Our J.D. program is unique in that it embraces the importance of relationships as well as the traditional aspects of a legal education. It's because of this distinct approach that the University of St. Thomas law school is the #1 law school in the nation for practical training, while also employing an exceptional faculty who are committed to scholarship in their fields. At the same time, our students report a remarkable quality of life that truly embodies our commitment to community. A few of the St. Thomas law school distinctives include:
In your first year as a law student, our Foundations courses will help you discern and articulate the moral dimensions of law and lawyering, thereby empowering you to better serve the interests of your clients and community. You will explore topics such as human dignity, the social order, the role of the state, economic justice, truth and freedom, and the vocation of the lawyer. Classroom exercises encourage you to wrestle with the implications that your own moral convictions have for your understanding of law and the lawyer's role.
For each of your three years of law school, you will be paired with an attorney or judge working in your area of interest who will serve as your mentor. Through this relationship, you will earn credit while gaining work experience, developing a network and learning to navigate the legal field. The relationships you form through this award-winning program will last a lifetime. Read more about our Mentor Externship Program.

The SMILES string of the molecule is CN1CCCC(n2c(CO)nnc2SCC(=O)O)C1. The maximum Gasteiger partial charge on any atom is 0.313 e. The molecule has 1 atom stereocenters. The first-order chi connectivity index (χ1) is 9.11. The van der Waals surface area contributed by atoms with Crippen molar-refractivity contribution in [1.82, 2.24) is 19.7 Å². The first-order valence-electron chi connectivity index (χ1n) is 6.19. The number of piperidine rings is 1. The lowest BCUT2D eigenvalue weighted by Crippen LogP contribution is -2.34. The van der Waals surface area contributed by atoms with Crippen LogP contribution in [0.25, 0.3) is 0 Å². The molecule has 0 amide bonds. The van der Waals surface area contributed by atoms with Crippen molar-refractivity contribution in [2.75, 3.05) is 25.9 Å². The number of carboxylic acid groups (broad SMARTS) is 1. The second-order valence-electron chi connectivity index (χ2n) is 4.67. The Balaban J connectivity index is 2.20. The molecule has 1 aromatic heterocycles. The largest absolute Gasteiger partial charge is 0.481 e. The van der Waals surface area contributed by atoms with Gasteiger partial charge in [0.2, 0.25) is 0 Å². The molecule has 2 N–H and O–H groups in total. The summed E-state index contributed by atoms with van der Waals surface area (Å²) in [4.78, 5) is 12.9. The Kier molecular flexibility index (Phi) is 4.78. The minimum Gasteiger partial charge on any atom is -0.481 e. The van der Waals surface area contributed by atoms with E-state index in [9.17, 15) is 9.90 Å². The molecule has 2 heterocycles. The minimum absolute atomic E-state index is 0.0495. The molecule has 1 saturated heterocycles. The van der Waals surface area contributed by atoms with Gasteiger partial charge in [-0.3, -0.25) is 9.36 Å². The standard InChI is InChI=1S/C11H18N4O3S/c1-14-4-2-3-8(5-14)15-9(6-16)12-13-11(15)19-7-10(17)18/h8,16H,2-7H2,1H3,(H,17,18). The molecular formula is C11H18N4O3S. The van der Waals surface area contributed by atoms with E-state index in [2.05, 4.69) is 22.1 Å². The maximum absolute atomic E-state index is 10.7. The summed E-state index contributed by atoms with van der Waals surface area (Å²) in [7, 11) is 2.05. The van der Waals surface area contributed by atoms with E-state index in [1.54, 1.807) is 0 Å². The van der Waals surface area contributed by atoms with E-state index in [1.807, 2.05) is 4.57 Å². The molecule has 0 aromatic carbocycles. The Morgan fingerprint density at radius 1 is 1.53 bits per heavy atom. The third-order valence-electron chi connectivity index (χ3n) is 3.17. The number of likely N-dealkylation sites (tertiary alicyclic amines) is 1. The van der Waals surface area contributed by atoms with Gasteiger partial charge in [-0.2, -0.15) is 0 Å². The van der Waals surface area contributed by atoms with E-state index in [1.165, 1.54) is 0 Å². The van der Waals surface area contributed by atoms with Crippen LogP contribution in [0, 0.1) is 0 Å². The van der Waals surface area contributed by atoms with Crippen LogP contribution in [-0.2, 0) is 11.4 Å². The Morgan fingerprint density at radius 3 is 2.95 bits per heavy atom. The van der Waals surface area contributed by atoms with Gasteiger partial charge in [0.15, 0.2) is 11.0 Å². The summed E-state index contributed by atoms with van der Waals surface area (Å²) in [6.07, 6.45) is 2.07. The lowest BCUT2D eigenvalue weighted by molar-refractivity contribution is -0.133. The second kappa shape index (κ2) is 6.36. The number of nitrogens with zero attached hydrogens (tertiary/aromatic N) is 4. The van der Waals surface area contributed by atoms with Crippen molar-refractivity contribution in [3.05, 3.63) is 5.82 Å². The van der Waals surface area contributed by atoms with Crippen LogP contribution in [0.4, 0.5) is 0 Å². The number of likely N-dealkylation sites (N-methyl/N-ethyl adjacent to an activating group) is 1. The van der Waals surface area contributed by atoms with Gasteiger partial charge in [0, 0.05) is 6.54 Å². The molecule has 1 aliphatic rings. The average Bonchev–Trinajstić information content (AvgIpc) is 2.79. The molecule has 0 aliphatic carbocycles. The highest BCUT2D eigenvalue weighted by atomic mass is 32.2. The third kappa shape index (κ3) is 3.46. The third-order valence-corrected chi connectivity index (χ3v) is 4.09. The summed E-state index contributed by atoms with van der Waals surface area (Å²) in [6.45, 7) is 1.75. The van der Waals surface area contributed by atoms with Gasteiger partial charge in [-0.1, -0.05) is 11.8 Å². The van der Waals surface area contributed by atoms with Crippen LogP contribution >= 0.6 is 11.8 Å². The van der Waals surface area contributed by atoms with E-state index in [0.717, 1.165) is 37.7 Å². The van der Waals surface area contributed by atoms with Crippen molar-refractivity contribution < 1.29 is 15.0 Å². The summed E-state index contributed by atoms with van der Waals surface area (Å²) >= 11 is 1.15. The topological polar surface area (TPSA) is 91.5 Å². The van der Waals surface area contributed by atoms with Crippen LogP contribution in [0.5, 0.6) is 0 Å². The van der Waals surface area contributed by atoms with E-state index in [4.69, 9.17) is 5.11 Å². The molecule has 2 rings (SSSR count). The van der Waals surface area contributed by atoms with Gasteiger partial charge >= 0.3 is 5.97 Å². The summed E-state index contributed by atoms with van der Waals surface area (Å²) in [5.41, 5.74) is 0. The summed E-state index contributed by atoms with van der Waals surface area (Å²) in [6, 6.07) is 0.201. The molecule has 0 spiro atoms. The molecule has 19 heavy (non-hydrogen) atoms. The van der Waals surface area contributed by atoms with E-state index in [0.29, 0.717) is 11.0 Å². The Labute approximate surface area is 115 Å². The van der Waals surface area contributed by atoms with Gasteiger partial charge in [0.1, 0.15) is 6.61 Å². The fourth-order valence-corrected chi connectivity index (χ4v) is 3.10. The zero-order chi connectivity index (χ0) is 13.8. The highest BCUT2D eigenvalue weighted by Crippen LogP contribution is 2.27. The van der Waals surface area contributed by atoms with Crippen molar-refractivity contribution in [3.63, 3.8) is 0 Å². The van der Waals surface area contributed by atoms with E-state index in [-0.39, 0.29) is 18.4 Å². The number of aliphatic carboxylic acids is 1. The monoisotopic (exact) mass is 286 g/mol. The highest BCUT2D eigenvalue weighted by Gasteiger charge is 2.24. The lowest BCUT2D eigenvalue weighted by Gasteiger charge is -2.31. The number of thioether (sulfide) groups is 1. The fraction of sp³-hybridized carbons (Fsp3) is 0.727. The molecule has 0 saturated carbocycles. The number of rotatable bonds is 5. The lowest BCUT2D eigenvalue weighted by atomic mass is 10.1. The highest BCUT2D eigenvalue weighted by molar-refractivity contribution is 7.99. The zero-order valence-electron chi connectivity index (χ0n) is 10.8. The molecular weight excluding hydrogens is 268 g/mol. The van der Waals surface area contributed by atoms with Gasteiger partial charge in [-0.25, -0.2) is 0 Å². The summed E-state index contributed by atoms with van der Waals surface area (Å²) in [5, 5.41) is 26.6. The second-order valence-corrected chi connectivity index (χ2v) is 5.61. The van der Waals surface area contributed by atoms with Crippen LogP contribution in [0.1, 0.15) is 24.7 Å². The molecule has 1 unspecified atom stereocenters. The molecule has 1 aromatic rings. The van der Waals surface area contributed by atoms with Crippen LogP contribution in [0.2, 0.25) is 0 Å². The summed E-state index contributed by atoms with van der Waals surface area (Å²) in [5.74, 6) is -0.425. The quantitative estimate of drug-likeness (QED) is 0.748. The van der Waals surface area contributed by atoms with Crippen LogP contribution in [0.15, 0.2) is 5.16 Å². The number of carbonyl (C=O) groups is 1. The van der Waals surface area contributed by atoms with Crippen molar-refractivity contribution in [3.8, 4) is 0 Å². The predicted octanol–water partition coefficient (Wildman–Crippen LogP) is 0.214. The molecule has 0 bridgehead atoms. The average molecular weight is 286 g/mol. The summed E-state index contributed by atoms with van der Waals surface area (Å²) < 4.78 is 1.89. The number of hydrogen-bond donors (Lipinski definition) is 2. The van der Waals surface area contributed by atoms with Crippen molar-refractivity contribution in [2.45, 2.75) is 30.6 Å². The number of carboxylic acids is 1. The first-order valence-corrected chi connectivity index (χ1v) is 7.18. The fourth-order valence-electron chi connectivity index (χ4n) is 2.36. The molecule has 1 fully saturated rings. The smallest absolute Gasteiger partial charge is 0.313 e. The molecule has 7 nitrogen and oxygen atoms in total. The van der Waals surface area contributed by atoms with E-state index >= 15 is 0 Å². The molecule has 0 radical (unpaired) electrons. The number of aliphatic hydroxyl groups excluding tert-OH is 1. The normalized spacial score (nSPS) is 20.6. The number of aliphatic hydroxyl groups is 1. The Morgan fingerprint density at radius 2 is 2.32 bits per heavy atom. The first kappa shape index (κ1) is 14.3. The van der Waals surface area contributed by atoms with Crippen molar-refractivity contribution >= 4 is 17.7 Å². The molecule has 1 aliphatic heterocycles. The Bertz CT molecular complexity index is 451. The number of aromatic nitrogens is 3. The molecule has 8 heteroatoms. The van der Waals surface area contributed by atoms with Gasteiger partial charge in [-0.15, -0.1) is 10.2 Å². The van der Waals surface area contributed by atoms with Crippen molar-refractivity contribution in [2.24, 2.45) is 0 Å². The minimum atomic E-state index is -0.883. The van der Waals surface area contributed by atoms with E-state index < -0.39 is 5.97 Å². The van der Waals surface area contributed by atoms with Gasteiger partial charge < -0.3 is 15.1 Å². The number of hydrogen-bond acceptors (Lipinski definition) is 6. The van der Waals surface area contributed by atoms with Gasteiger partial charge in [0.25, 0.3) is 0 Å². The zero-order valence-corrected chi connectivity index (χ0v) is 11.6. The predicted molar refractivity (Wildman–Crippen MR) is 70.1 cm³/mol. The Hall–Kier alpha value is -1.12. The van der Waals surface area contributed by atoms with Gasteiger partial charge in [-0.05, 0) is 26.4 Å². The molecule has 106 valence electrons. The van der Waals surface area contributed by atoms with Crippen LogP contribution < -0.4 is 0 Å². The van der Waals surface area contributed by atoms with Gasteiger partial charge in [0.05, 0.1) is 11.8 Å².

As a law student, you will give 50 hours of your time to your community through volunteer work. Public service ensures that you remain a member of the broader community and fosters your commitment to pro bono work throughout your legal career. Read more about public service at St. Thomas Law.
At St. Thomas, you can integrate what you've learned with a deeper experience of professional relationships through our clinics, practicum courses and externships. You may choose to serve real clients by working in one of our 10 legal clinics, or delve deeply into a particular area of law by working on a simulated problem in a practicum course. You might also choose an externship in which you work for a business or judge, or in a public interest setting, while taking a class that helps you understand how to build the relationships necessary to succeed in that environment.